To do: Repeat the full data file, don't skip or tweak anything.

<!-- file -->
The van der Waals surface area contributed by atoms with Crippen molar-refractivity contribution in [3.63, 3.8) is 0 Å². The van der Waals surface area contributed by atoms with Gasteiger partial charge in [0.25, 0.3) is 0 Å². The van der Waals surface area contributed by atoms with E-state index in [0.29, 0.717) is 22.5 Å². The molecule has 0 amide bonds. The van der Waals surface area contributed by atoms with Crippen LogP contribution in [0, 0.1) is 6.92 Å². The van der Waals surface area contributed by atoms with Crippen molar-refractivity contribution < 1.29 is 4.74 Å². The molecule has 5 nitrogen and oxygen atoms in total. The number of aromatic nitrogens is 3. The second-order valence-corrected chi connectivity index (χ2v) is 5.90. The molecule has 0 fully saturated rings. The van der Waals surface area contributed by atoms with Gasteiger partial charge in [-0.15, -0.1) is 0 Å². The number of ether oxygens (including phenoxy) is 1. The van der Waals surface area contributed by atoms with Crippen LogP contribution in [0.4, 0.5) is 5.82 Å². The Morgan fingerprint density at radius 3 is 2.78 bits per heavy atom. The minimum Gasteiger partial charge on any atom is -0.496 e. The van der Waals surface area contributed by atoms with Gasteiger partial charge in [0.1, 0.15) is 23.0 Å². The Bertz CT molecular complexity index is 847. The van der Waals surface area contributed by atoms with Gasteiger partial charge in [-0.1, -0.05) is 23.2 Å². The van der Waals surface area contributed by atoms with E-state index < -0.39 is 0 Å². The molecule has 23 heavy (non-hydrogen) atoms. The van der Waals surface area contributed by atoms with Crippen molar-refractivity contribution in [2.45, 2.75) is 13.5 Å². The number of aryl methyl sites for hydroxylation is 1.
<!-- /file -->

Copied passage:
The van der Waals surface area contributed by atoms with Crippen molar-refractivity contribution in [3.63, 3.8) is 0 Å². The van der Waals surface area contributed by atoms with Gasteiger partial charge in [0.25, 0.3) is 0 Å². The van der Waals surface area contributed by atoms with E-state index in [0.29, 0.717) is 22.5 Å². The molecule has 0 amide bonds. The van der Waals surface area contributed by atoms with Crippen LogP contribution in [0, 0.1) is 6.92 Å². The van der Waals surface area contributed by atoms with Crippen molar-refractivity contribution < 1.29 is 4.74 Å². The molecule has 5 nitrogen and oxygen atoms in total. The number of aromatic nitrogens is 3. The second-order valence-corrected chi connectivity index (χ2v) is 5.90. The molecule has 0 fully saturated rings. The van der Waals surface area contributed by atoms with Gasteiger partial charge in [-0.15, -0.1) is 0 Å². The number of ether oxygens (including phenoxy) is 1. The van der Waals surface area contributed by atoms with Crippen LogP contribution in [0.4, 0.5) is 5.82 Å². The Morgan fingerprint density at radius 3 is 2.78 bits per heavy atom. The minimum Gasteiger partial charge on any atom is -0.496 e. The van der Waals surface area contributed by atoms with Gasteiger partial charge in [0.1, 0.15) is 23.0 Å². The Bertz CT molecular complexity index is 847. The van der Waals surface area contributed by atoms with Gasteiger partial charge in [-0.1, -0.05) is 23.2 Å². The van der Waals surface area contributed by atoms with E-state index < -0.39 is 0 Å². The molecule has 23 heavy (non-hydrogen) atoms. The van der Waals surface area contributed by atoms with Crippen molar-refractivity contribution in [2.45, 2.75) is 13.5 Å². The number of aryl methyl sites for hydroxylation is 1.